Quelque temps avant l’édition 2014 de son festival Sight & Sound, Eastern Bloc a découvert que son profil Facebook avait fait l’objet d’une censure. Une image, rapportée par l’un des amis Facebook de l’institution, se trouvait dans une situation de violation des standards communautaires de Facebook. Il s’est avéré que ce choc produit entre le réseau social et les centres d’art n’est pas unique ; des cas se sont produits au cours des dernières années, impliquant des lieux de diffusion artistique aussi prestigieux que le Centre Pompidou à Paris.
Image: documentation d'une performance de Shu Lea Chang.
In the lead up to their Sight & Sound festival, the Montreal-based centre of new media and interdisciplinary art Eastern Bloc discovered that a major facet of their online presence had been censored. Running from May 20th to 25th, 2014, the festival featured international new media artists and was advertised primarily with social media.
In the early days of Facebook (six or seven years ago) there was no such thing as a “Page”, dedicated to a place, person, organisation, or business, which you could “like” – there were simply user profiles. Artist run centres like Eastern Bloc (first name Eastern, last name Bloc) harnessed the power of social media by using these profiles to gain “friends” to whom they could advertise their events and news, and many centres continue to do so. Recently, Eastern Bloc’s user profiles reached 5000 people – an important resource for a centre with a humble budget.
In the week leading up to Sight & Sound, Eastern Bloc’s user profile shared documentation of a performance by Shu Lea Chang which featured a nude person. This documentation was quickly noticed and subsequently the centre’s profile was unable to post or share. Eastern Bloc ( in a press release disseminated on their website and social media) underlined that the performace was “intentionally destabilising” but featured nothing which could be considered obscene or erotic. After four complaints about these images over two weeks, the account continued to be blocked from posting for an entire week. Facebook then demanded that the centre provide official identification in order to prove that there was such a person as “Eastern Bloc”. This was the final nail in the coffin for the centre’s profile.
It is important to note the nature of Facebook reports – they are accusations made by one “friend” against another. Additionally, the way in which they are dealt with seems to be constantly changing as far as I can tell. Currently, Facebook provides this helpful diagram which purports to illustrate how reporting works on the site (https://www.facebook.com/notes/432670926753695/). I found this confusing so I decided to just try reporting something for myself – a decidedly easy and particular activity.
Screenshots by author, May 25th, 2014
Eastern Bloc is not the first (nor, I imagine, will it be the last) art institution to fall victim to Facebook’s Community Standards. In 2012, < a Gerhard Richter nude was removed from the Pompidou Center’s facebook page. Facebook believed it to be a photograph, and when informed that it was actually a painting the image was promptly restored. In 2013, Parisian gallery Jeu de Paume found its account frozen, like Eastern Bloc’s, for posting a 1940’s photo of a reclining nude - (http://blogs.artinfo.com/artintheair/2013/03/06/facebook-censors-pariss-jeu-de-paume-threatens-to-deactivate-the-museums-account/). Jeu de Paume made the controversial decision to refrain from posting any and all nudity on their Facebook to ensure the safety of their account.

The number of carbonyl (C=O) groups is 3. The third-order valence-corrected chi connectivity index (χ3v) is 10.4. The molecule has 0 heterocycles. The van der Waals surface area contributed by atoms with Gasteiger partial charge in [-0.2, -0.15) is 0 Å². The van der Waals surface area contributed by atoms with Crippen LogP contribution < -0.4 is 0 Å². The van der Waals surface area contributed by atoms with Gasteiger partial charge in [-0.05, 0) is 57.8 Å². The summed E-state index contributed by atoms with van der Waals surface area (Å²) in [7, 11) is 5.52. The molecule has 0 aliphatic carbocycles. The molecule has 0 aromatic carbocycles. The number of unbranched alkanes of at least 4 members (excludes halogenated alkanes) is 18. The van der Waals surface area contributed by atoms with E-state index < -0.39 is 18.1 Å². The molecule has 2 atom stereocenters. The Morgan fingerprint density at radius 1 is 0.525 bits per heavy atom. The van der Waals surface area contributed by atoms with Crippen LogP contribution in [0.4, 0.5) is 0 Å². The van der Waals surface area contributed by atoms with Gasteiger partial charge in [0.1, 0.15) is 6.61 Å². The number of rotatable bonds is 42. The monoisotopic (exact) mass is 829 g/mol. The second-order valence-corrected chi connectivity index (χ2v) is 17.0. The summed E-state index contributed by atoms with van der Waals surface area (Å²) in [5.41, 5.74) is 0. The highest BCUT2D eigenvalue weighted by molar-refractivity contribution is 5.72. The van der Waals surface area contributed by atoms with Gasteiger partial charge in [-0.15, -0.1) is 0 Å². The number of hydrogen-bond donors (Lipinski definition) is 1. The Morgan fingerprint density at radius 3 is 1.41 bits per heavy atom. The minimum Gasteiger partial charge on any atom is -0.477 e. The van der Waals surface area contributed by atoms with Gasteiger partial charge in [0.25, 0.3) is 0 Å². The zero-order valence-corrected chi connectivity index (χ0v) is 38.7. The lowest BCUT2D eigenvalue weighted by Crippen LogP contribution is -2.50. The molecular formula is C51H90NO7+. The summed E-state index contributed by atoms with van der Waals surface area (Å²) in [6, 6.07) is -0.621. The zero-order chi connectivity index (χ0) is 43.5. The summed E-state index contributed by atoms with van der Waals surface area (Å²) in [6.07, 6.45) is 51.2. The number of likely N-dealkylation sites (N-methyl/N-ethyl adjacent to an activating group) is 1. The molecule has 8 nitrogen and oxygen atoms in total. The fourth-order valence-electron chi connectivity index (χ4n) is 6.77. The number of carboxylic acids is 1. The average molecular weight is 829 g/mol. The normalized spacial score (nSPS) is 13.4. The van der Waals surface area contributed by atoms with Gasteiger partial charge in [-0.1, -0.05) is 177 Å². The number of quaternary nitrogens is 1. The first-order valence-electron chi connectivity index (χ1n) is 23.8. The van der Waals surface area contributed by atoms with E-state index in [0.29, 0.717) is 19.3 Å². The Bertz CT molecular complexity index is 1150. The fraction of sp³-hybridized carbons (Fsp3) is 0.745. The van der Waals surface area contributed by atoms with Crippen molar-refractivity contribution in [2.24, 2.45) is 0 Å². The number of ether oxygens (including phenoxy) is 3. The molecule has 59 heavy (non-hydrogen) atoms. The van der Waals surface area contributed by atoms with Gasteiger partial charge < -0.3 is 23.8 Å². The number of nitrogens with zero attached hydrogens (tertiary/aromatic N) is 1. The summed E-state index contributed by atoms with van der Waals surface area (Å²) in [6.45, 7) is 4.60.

Facebook’s Community Standards currently states: “We also impose limitations on the display of nudity. We aspire to respect people’s right to share content of personal importance, whether those are photos of a sculpture like Michelangelo's David or family photos of a child breastfeeding.” Given the evidence, it would appear that Facebook is feeling a little angsty about the age-old “what is art” question. Clearly, they have not yet opened themselves up to work like Shu Lea Chang’s. But what of the reporters themselves--a self-proclaimed “friend” of Eastern Bloc who might also harbor a limited definition of art? Eastern Bloc’s Eliane Elbogen and Céline Escouteloup wonder if the reports were made maliciously (http://voir.ca/arts-visuels/2014/05/20/sight-sound-2014-eastern-bloc-contre-attaque/) and it seems possible that this was the case.
This year’s Sight & Sound festival seems to have gone off without a hitch, despite the initial censorship. It’s theme, “Science Faction” – “marginal legalities, mutating futures, human-machine meltdown, radical cyborgs” – seems to jive oddly well with Eastern Bloc’s predicament. Who is to blame for incidents such as these? The conservative standards of an Internet giant like Facebook? Or perhaps we can blame the faceless Internet “troll” who sows discontent and gains satisfaction from causing strife? How to reconcile a social network system that takes and gives so readily, how to process the division between individual and system, or machine? Sometimes grappling with these mutations can be exhausting.
Make sure to like Eastern Bloc’s Page to keep up to date on their activities.
Claire Ellen Paquet est une artiste et auteure actuellement basée à Montréal. Elle a complété son baccalauréat à l'Université Mount Allison, à Sackville, Nouveau-Brunswick, où elle a été étroitement associée à la Galerie Struts & Faucet Media Arts Centre. Sa pratique est axée sur les systèmes d'adaptation, la médiation contemporaine des relations, et le mystérieux. Elle est cofondatrice des Scouts Cyber - un organisme voué à la promotion du succès de personas sur l’Internet.